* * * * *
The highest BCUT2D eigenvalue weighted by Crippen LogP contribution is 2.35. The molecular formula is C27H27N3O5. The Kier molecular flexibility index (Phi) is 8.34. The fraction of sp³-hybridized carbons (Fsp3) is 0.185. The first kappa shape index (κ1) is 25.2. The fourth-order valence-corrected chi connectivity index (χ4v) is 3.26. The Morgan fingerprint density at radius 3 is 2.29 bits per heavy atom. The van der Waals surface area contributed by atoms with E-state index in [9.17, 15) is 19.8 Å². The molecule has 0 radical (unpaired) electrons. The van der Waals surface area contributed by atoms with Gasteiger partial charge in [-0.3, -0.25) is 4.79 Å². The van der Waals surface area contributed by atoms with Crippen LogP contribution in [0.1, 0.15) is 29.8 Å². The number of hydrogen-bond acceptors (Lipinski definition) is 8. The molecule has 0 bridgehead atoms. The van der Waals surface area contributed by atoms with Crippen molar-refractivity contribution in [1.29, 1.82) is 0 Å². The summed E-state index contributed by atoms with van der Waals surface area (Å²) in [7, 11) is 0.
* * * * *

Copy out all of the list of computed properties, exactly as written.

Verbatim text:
The highest BCUT2D eigenvalue weighted by Crippen LogP contribution is 2.35. The molecular formula is C27H27N3O5. The Kier molecular flexibility index (Phi) is 8.34. The fraction of sp³-hybridized carbons (Fsp3) is 0.185. The first kappa shape index (κ1) is 25.2. The fourth-order valence-corrected chi connectivity index (χ4v) is 3.26. The Morgan fingerprint density at radius 3 is 2.29 bits per heavy atom. The van der Waals surface area contributed by atoms with E-state index in [9.17, 15) is 19.8 Å². The molecule has 0 radical (unpaired) electrons. The van der Waals surface area contributed by atoms with Gasteiger partial charge in [-0.3, -0.25) is 4.79 Å². The van der Waals surface area contributed by atoms with Crippen LogP contribution in [0.1, 0.15) is 29.8 Å². The number of hydrogen-bond acceptors (Lipinski definition) is 8. The molecule has 0 bridgehead atoms. The van der Waals surface area contributed by atoms with Crippen molar-refractivity contribution in [1.29, 1.82) is 0 Å². The summed E-state index contributed by atoms with van der Waals surface area (Å²) in [7, 11) is 0.